Chris Colfer reflected on what it was like to be cast as Kurt Hummel, an openly gay character, on Joy – while he himself was not open about his sexuality at the time.
For context, the role of Kurt was created specifically for Chris, replacing a character named Rajeesh. Chris himself later came out as gay in a 2009 episode of Chelsea latelyprompting GLAAD to write at the time, “At just 19, Colfer’s announcement makes him one of the youngest openly gay actors currently working in Hollywood.”
In a recent appearance on the And that’s what you REALLY missed podcast, Former costar Jenna Ushkowitz asked Chris what it was like to play a gay character when he was not yet openly gay himself. “My hometown has changed a lot over the past two decades, but when I was growing up there, it was dangerous to be outside,” Chris said of Clovis, California.
“When I found out they had written this character for me, I was thrilled. When I finally got the script, I realized it was the gay character and I was terrified,” a- he continued, recalling a family member even telling him, “You can’t play a gay character, it would ruin your life.”
As Chris’ previous auditions had gone poorly, he accepted the role regardless. “I wanted to get out and be in the industry so badly, I knew there was no other choice,” he said. “I also knew that it would probably require me to answer and ask questions about myself that I wasn’t quite ready to do, and I’m actually very grateful for that in a way because it kind of pushed me down the path of being honest for myself.”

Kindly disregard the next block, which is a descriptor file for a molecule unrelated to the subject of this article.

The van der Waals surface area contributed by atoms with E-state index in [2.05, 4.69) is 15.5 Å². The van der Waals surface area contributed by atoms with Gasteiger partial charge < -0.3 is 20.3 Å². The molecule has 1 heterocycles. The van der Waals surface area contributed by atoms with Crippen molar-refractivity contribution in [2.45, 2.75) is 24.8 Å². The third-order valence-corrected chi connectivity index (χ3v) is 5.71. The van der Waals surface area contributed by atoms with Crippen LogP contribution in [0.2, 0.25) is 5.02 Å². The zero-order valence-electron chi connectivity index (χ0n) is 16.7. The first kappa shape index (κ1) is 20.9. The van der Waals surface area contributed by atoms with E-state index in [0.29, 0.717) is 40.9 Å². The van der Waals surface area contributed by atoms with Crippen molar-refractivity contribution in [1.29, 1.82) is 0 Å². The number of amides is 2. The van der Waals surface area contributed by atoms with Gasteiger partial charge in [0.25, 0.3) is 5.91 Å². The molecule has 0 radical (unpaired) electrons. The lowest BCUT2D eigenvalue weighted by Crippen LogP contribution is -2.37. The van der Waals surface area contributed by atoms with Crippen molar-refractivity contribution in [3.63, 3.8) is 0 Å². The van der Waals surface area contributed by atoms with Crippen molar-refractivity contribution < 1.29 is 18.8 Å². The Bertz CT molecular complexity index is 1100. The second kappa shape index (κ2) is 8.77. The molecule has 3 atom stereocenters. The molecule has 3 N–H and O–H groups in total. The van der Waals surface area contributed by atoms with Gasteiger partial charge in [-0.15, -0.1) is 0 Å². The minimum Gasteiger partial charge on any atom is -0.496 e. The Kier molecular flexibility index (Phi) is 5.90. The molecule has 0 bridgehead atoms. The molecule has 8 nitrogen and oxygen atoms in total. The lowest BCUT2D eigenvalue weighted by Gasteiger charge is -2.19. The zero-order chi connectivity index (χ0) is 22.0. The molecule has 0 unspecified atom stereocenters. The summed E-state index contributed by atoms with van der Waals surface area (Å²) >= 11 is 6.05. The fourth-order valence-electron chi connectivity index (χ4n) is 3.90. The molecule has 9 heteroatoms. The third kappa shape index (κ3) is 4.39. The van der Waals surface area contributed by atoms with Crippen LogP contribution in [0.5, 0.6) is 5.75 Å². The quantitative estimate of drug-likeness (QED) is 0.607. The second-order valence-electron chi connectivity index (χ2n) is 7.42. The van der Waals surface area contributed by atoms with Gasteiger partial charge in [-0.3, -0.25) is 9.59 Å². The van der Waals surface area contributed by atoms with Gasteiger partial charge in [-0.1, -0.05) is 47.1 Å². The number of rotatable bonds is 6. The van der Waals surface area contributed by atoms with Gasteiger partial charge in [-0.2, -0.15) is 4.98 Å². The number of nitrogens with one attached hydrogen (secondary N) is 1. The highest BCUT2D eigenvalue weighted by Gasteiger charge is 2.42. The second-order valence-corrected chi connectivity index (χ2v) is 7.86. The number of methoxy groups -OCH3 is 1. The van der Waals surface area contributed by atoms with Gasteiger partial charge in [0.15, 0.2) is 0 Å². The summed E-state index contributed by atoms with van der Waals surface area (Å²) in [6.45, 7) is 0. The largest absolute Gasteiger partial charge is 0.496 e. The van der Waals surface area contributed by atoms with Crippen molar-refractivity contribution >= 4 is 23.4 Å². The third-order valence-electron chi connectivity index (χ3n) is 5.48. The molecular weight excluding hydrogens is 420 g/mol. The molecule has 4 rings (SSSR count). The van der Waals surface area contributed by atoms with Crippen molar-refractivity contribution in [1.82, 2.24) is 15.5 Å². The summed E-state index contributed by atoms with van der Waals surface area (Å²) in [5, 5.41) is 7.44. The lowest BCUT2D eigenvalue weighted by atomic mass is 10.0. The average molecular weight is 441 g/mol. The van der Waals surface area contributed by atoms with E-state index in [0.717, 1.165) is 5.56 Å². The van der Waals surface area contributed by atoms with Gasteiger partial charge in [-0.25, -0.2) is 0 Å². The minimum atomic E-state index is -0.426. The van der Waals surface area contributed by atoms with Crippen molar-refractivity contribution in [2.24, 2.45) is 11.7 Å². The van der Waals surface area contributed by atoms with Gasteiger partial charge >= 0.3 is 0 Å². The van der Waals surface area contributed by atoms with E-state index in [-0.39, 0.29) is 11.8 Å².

Noting that Kurt’s creation as a gay character felt like a “judgment,” Chris continued, “They just assumed. And they were right! I was a lot more effeminate back then…I was treated every day in high school. Every day. I couldn’t hide it, I just wasn’t ready to have this conversation with myself or with anyone I still knew.
Then, speaking on the Joy episode where Kurt comes out to his father, Chris said that “there really wasn’t a lot of support for young gay people back then” and called the moment a “lonely experience”.
Chris compared his experience to that of Kit Connor from Heart stroke, who said he felt compelled to come out as bi. “It broke my heart because the same thing happened to me, but 15 years ago. We were the same age,” Chris said.
“I really wanted to tweet something to support him, but I didn’t want to be the old man trying to get attention, trying to take someone’s trauma and say, ‘Oh, I remember when it sucks. ‘arrived.'”
Although Chris said he “strongly encourages everyone to come out when they’re ready”, he noted that “for anyone pushing someone in there, it’s one of the cruelest things you can do”.
“People were furious that this happened to [Kit] — I think it’s proof of how far the community has come. When it happened to me, it was really “I deserved it”. It was crickets. It was obvious, so I had no reason to be upset about it.
“At the time, I was not at all ashamed of it. I knew it very well. I just wanted to be on a boat before calling myself a sailor,” he added. “Even during Joy, I was called a queer at the auditions… When I told these stories to people, they were like, ‘What are you waiting for? You’re an openly gay actor in Hollywood.'”
You can listen to Chris’ full interview here.